LOS ANGELES — San Diego’s proposed $520 million convention center expansion cleared its final regulatory hurdle Thursday when it was unanimously approved by the California Coastal Commission.

The approval — the last permitting requirement for the convention center expansion to move forward — was far from a sure bet.

In the weeks leading up to the coast commission vote, the San Diego Chargers football team pushed forward an alternative plan that includes a new stadium, and the coastal commission staff released a report opposing approval of the expansion.

The project will add 225,000 square feet of exhibit space creating the largest contiguous exhibit hall on the West Coast and a five-acre rooftop park with 360-degree views of the San Diego Bay.

The coastal commission staff recommended denying the project, saying it blocks views of the San Diego Bay and makes it harder for people to get to the water on the other side of the building. They also said a rooftop park on top of the Convention Center expansion is not an adequate substitution for a waterfront park that will be eliminated.

Staff wanted the project to include a pedestrian bridge from the Gaslamp Quarter over Harbor Drive to the Convention Center, but city leaders said they can’t afford the additional cost. The coastal commission approved the plan with the caveat that the city of San Diego use $500,000 from the $520 million construction bond to pay for “additional access features” that direct pedestrians to the rooftop park.

“Today’s approval is the result of a five-year collaboration between the corporation, the City of San Diego, the Port of San Diego, hotel developers and the community,” said Phil Blair, chair of the San Diego Convention Center Corporation Board of Directors. “This is a win for all San Diegans and will ensure we remain a top meeting and convention destination.”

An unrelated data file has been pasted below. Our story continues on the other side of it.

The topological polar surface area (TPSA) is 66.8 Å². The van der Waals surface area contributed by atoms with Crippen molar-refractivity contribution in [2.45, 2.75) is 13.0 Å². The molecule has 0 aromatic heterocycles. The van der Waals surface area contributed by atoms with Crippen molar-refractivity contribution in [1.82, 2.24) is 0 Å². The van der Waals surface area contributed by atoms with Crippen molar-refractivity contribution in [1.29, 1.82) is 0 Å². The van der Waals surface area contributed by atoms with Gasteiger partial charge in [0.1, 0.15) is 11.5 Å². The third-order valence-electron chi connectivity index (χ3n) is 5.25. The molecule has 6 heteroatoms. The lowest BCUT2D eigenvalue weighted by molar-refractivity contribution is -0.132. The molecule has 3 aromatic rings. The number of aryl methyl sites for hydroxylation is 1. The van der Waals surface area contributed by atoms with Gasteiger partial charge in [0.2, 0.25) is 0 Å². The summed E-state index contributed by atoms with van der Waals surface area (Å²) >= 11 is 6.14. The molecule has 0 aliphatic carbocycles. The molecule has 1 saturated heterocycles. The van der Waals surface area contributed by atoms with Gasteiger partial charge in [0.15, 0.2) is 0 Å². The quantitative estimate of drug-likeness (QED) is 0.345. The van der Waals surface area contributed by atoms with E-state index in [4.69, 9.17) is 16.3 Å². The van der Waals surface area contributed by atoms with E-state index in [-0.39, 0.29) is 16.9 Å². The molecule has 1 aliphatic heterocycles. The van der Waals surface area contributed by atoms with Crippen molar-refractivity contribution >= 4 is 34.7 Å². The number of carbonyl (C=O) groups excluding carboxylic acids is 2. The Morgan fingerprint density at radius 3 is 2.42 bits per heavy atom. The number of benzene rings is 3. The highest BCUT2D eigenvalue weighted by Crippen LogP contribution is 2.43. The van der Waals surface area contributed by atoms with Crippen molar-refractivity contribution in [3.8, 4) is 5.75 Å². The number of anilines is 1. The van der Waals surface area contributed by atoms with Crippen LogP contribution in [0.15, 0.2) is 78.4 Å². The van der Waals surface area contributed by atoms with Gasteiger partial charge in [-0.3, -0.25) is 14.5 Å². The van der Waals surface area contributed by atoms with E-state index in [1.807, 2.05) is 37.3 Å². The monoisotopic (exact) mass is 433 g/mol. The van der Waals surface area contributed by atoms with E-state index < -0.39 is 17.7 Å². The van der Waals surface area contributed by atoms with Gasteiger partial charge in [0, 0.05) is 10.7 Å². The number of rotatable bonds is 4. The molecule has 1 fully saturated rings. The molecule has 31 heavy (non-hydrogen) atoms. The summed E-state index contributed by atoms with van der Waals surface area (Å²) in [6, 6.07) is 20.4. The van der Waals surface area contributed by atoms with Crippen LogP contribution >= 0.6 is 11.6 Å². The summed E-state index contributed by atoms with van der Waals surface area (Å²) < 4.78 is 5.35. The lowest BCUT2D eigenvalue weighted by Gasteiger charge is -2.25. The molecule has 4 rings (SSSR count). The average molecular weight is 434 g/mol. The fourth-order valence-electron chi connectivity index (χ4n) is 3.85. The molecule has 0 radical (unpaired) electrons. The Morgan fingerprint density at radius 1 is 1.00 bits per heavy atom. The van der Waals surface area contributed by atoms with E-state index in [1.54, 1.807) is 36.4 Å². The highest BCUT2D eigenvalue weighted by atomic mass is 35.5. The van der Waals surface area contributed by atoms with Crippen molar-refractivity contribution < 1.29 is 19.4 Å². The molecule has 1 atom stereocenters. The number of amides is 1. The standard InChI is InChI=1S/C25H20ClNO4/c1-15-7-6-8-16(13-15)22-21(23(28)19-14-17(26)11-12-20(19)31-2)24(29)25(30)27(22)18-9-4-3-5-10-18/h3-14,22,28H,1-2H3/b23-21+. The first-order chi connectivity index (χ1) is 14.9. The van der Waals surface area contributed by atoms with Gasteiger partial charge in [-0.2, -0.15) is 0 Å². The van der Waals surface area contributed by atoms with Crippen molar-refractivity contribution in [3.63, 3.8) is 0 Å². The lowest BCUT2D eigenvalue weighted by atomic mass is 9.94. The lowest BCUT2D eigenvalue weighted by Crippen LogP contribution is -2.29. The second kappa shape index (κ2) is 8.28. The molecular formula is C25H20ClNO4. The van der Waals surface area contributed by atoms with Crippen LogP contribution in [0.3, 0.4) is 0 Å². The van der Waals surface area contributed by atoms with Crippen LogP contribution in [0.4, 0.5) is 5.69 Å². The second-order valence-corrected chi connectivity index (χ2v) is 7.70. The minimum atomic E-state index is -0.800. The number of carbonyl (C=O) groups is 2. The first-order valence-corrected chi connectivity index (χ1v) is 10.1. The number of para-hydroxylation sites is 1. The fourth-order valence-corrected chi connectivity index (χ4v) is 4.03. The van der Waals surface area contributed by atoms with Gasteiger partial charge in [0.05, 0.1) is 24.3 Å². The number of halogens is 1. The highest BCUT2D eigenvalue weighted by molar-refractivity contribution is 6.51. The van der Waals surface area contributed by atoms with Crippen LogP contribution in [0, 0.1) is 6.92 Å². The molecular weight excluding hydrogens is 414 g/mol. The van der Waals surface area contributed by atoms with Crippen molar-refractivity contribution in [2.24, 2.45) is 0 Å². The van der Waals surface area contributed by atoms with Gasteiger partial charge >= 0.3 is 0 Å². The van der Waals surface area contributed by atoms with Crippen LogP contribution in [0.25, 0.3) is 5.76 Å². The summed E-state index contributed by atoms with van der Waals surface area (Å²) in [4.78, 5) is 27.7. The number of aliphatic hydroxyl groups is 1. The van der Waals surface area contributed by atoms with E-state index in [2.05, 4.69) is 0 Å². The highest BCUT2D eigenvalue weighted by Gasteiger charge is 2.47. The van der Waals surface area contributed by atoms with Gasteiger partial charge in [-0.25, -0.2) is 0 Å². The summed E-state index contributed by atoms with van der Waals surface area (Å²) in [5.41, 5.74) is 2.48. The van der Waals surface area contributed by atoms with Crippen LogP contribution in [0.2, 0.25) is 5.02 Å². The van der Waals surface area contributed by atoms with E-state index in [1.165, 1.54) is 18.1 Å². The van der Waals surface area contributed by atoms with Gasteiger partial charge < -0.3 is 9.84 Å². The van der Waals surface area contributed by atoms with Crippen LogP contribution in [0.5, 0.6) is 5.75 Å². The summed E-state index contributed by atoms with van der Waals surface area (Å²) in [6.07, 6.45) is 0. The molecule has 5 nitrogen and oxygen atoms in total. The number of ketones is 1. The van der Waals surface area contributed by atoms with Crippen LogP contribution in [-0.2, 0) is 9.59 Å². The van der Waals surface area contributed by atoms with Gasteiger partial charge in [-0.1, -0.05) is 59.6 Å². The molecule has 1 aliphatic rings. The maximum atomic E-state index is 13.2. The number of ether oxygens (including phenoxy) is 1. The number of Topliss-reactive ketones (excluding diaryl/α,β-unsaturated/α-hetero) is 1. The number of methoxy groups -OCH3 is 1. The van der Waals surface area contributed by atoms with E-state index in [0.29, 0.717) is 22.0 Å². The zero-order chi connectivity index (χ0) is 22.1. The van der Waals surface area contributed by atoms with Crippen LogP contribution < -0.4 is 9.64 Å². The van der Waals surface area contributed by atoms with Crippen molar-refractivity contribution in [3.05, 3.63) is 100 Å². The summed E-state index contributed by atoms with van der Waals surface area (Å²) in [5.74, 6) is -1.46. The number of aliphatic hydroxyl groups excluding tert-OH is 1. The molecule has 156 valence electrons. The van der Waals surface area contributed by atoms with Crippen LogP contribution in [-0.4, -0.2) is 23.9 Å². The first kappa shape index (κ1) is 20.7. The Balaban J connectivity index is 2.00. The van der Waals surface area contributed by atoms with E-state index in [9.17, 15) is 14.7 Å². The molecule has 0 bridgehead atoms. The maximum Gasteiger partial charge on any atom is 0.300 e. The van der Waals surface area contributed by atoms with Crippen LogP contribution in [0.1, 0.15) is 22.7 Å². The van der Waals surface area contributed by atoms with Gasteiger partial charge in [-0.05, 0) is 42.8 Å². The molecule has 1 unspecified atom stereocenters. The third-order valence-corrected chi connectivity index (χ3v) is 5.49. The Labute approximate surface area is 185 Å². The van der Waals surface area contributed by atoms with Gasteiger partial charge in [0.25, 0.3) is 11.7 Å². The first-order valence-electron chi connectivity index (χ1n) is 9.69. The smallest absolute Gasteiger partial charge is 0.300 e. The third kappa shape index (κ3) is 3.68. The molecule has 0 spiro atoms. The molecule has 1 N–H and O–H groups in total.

The city still has to resolve an appeal on the validation lawsuit it filed to get a judge’s approval on the hotel tax to begin construction as planned in late 2014.

The financial plan approved by the City Council for the convention center expansion in October 2012 involves issuing $549.5 million of debt. The bonds would be repaid by a 1% to 3% tax on local hotels with the amount paid by the individual hotels depending on proximity to the convention center.

A judge ruled in support of the hotel tax in March in a validation suit brought by City Attorney Jan Goldsmith. But Attorney Cory Briggs, who represents San Diegans for Open Government, filed an appeal.

Detractors claimed the vote on the tax put only to the hotel owners, who would pay the tax, was unconstitutional, because it didn’t go to vote of the entire electorate. Hoteliers approved the tax by 92% on May 7, 2012.

Although the council approved the financial plan, the city’s debt management team will come back to the city for approval of bond disclosure agreements on short-term notes and long-term bonds. Goldman, Sachs & Co. and Citi were selected as underwriters on a $40 million short-term note offering that will fund 18 months of design, pre-construction and roadwork.

The hotel tax, expected to raise nearly $30 million annually, would be used to pay off the construction bonds. The $520 million project would require $549.5 million bond proceeds, according to the plan, which calls for the issuance of $333 million of 30-year revenue bonds backed by the special-district hotel taxes and $3 million port district support payments.

The second bond issuance would consist of $175.5 million of 30-year supplemental lease-revenue bonds, leveraging the excess revenue above the actual debt service combined with incremental city-hotel bed taxes of up to $3.5 million diverted from the city’s general fund.

San Diego would be the conduit issuer of the primary bonds. The supplemental debt would be issued using a lease revenue bond structure through a joint-powers authority making use of the original convention center property as the subject of the lease.

The supplemental bond would need to be backed by the city’s general fund credit with the revenue allocated to cover debt service limited to $3.5 million annually from incremental hotel bed taxes.

Subscribe Now

Independent and authoritative analysis and perspective for the bond buying industry.

14-Day Free Trial

No credit card required. Complete access to articles, breaking news and industry data.